Rock's Roll Yields to Country
LOS ANGELES — ROCK and roll may not be dead, but a consumer survey released last week shows that it's losing ground to country, rap, and soul. The Recording Industry Association of America said rock and roll accounted for one-third of all music bought in the United States last year, down from nearly half four years ago.
The burgeoning popularity of country music and urban contemporary, which combines rap and soul, boosted the industry to a record $9 billion in sales during 1992, according to the annual consumer profile by the industry group.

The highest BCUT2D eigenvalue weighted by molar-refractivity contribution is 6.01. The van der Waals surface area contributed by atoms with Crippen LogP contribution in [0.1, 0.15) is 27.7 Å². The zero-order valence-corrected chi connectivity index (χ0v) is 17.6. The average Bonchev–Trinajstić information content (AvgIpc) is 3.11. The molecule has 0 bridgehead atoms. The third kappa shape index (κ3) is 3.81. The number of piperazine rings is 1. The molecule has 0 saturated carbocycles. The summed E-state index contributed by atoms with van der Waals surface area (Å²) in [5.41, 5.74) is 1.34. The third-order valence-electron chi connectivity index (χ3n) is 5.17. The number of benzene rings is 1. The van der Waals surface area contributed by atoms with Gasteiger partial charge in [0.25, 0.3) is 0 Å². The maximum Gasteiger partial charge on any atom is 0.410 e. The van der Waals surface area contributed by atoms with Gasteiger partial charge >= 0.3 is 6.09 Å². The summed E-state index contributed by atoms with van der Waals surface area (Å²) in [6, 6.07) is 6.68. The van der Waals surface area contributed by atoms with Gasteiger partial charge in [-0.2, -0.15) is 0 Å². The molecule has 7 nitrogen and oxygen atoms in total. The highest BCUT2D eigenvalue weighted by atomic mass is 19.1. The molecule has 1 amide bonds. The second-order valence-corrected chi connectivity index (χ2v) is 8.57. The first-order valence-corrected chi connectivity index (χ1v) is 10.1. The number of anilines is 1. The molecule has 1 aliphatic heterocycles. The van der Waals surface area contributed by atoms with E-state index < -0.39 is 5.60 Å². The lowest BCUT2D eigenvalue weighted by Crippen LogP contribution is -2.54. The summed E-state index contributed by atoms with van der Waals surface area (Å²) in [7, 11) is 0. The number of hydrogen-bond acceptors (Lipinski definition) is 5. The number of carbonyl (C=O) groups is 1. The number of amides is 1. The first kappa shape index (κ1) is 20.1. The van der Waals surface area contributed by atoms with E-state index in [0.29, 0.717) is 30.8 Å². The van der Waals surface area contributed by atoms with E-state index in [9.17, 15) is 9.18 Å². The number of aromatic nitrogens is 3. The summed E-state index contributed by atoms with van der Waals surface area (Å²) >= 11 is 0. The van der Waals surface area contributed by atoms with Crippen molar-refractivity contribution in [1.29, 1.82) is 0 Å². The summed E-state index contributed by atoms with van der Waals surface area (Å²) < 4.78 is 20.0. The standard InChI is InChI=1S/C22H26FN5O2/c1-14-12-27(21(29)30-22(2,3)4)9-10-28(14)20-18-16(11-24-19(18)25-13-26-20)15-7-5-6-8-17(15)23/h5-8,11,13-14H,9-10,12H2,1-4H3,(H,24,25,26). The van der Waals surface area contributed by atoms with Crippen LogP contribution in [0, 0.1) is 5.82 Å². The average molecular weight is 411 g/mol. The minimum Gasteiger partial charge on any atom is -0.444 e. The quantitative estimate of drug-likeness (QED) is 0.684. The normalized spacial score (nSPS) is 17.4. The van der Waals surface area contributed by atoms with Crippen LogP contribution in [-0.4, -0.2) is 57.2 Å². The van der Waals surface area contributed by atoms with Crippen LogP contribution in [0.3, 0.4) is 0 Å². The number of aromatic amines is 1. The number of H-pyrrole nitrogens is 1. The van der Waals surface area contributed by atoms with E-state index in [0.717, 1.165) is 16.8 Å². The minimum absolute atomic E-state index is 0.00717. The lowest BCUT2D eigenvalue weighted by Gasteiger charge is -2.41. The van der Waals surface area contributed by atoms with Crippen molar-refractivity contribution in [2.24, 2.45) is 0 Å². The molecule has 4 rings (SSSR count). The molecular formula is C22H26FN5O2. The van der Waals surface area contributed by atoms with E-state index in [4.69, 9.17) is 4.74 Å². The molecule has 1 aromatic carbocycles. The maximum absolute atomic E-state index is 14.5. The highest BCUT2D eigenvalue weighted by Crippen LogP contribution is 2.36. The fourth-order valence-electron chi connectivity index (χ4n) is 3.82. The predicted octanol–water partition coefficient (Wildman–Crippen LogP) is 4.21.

Country music, led by Garth Brooks, accounted for 17 percent of music sales last year, the survey said. The genre doubled its share of the market in two years. The growth of rap and soul wasn't quite as meteoric, but accounted for 17 percent of sales in 1992, up from 12 percent four years earlier.
Profit margins were also boosted by the growing popularity of compact discs, which are more expensive than cassettes and vinyl albums (vinyl has virtually disappeared from consumer surveys). Introduced only a decade ago, compact discs made up 57 percent of all music bought last year.